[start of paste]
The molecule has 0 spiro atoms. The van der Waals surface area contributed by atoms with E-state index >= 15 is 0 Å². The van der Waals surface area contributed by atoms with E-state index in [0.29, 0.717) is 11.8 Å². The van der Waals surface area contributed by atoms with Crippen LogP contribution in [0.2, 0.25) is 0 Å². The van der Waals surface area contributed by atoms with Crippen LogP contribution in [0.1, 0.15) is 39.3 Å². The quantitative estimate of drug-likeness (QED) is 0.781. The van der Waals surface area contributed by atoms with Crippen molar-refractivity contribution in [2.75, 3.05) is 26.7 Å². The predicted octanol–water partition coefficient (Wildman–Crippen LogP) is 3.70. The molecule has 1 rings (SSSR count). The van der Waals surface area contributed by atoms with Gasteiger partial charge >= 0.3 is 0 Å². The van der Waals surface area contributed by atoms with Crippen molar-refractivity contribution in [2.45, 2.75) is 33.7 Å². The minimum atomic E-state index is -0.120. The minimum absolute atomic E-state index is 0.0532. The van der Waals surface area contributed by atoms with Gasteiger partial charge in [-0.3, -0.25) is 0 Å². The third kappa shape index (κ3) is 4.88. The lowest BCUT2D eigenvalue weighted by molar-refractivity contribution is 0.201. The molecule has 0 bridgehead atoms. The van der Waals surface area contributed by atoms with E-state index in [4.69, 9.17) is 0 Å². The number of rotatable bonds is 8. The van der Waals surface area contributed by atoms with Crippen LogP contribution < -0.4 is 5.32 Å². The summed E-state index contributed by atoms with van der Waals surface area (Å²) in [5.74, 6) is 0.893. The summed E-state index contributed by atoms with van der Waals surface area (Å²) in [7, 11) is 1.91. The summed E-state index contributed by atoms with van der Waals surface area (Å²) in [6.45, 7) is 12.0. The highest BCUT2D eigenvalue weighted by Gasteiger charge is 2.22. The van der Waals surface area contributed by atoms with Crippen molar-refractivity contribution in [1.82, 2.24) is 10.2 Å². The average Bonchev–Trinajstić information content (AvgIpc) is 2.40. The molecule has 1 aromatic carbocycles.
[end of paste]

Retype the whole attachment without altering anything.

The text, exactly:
The molecule has 0 spiro atoms. The van der Waals surface area contributed by atoms with E-state index >= 15 is 0 Å². The van der Waals surface area contributed by atoms with E-state index in [0.29, 0.717) is 11.8 Å². The van der Waals surface area contributed by atoms with Crippen LogP contribution in [0.2, 0.25) is 0 Å². The van der Waals surface area contributed by atoms with Crippen LogP contribution in [0.1, 0.15) is 39.3 Å². The quantitative estimate of drug-likeness (QED) is 0.781. The van der Waals surface area contributed by atoms with Crippen molar-refractivity contribution in [2.75, 3.05) is 26.7 Å². The predicted octanol–water partition coefficient (Wildman–Crippen LogP) is 3.70. The molecule has 1 rings (SSSR count). The van der Waals surface area contributed by atoms with Gasteiger partial charge >= 0.3 is 0 Å². The van der Waals surface area contributed by atoms with Crippen molar-refractivity contribution in [2.45, 2.75) is 33.7 Å². The minimum atomic E-state index is -0.120. The minimum absolute atomic E-state index is 0.0532. The van der Waals surface area contributed by atoms with Gasteiger partial charge in [-0.3, -0.25) is 0 Å². The third kappa shape index (κ3) is 4.88. The lowest BCUT2D eigenvalue weighted by molar-refractivity contribution is 0.201. The molecule has 0 bridgehead atoms. The van der Waals surface area contributed by atoms with E-state index in [4.69, 9.17) is 0 Å². The number of rotatable bonds is 8. The van der Waals surface area contributed by atoms with Crippen LogP contribution < -0.4 is 5.32 Å². The summed E-state index contributed by atoms with van der Waals surface area (Å²) in [5.74, 6) is 0.893. The summed E-state index contributed by atoms with van der Waals surface area (Å²) in [7, 11) is 1.91. The summed E-state index contributed by atoms with van der Waals surface area (Å²) in [6.45, 7) is 12.0. The highest BCUT2D eigenvalue weighted by Gasteiger charge is 2.22. The van der Waals surface area contributed by atoms with Crippen molar-refractivity contribution in [1.82, 2.24) is 10.2 Å². The average Bonchev–Trinajstić information content (AvgIpc) is 2.40. The molecule has 1 aromatic carbocycles.